I described the film’s battles as thematic. The thematic area is where the modesty of the film can be found. The film impressively portrays themes of commitment and friendship, but the thematic highlight of the film involves the unobtrusive yet provocative theme on what a hero is. The philosophy of Saving Private Ryan was manifest, expected, and passé. Here, it’s taut, restrained, and thought provoking. A whole slew of questions entered my brain: What classifies as a hero? Do heroes actually exist? Is it the actions one does or is it doing something at the right place at the right time? Is it right to act like a hero to offer optimism in times of distress or does that make you a phony attention whore? Should people feel an obligation to be treated like heroes after they accomplish “heroic” acts?
It’s been a while since I’ve seen a film where so many questions have appeared in my brain in such a sudden yet sneaky manner. The film also provides some wry commentary on the excessive, occasionally ridiculous, nature of WWII propaganda. When the film shows scenes of women singing corny WWII songs, you can feel the film incredulously chuckling to itself.
Even some of the imagery is controlled. When the surviving “heroes” go to a banquet and the film shifts to a shot with ice cream in the shape of the photo, which has fudge with a somewhat red shade poured on it, it’s one of the most cleverly acerbic and fiendishly poignant scenes I’ve seen on film. Also, it’s a miracle that, given Clint Eastwood’s Republican background (which I don’t see how that can be, seeing how he supports gay marriage), he doesn’t emanate a right wing, overblown, “USA” attitude.
Another facet of the film that blew me away was the character development. You know that in some war films, I find the development of the characters recycled, sparse, and banal. This pet peeve was mine was present in scenes before the Iwo Jima battle where the characters are depicted as the same old testosterone-encompassing punks who say quasi-funny dialogue and have thin personalities, which was one of my main issues with Saving Private Ryan. However, once the hero aspect of the film came into play and even during the battle scenes, the characters began to obtain depth, weight, and texture.
Even some of the other characters, outside of the Marines, are meaty. For example, there’s this one man who discovers the fact that the widely beloved photo wasn’t the real, essential photo. This angers him and pretty much tells the present “heroes” to act as the concrete heroes. He brings us financial reasons, but he isn’t some superficial, sneering, money grabber. He actually backs up his outrage with legit historical context. His perspective makes sense.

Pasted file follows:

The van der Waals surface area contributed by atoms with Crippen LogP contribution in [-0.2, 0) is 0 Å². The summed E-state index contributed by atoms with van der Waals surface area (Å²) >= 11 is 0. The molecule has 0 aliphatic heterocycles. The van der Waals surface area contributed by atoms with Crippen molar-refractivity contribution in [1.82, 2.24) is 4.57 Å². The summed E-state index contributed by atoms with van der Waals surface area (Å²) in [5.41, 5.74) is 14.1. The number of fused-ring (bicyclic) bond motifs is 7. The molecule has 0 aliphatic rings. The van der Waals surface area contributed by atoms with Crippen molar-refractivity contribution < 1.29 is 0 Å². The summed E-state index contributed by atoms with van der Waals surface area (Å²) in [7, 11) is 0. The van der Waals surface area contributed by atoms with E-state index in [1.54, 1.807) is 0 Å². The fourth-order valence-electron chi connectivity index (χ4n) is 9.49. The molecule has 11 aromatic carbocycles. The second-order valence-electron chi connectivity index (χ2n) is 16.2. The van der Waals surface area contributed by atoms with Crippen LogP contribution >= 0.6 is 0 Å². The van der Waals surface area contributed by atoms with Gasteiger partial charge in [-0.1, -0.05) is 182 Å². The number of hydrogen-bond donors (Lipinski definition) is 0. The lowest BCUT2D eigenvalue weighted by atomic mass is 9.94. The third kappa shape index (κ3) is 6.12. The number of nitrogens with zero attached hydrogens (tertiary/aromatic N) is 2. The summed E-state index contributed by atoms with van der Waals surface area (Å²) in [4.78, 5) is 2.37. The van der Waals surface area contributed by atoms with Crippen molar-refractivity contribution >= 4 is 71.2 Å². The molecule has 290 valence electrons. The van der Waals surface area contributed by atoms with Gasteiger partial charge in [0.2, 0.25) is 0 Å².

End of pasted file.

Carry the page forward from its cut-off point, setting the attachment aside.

Even though I couldn’t name a single familiar actor from the film until I looked it up on Wikipedia (some of them include Ryan Phillippe, Paul Walker, and Barry Pepper), the Marines are far superior actors in this film than in Saving Private Ryan. I even remembered the names of some of them. My favorite was Ira Hayes, portrayed by Adam Beach, because I felt that his characterization was the most complex, impressive, and sober. He hates the idea of leaving his unit to go be a “hero” and his post WWII life is unfortunate and sad. His outcome is portrayed with spare composition, beautiful landscapes, and a gentle acoustic score. This solidifies that heroism isn’t synonymous with simplistic glamour, whether it’s before, during, or after it. The film gets a little schmaltzy and maudlin towards the end, but instead of groaning, I found myself buying it hook, line, and sinker. It worked because we are given adequate development for all the characters.
Partial credit for the brilliance of the screenplay goes to one of the two writers Paul Haggis, director, producer, and screenwriter of Crash, one of my favorite films. The other screenwriter is William Broyles, Jr., who penned Cast Away, Jarhead, The Polar Express, and a bunch of other films. Credit for the brilliance of the film, as a whole, goes to everyone. Spielberg assembled a well-oiled machine that got up and over the hill, but not without a few spurts of failure. Eastwood assembled a well-oiled machine that goes up and over the hill at 140. Eastwood, you’ve made my day!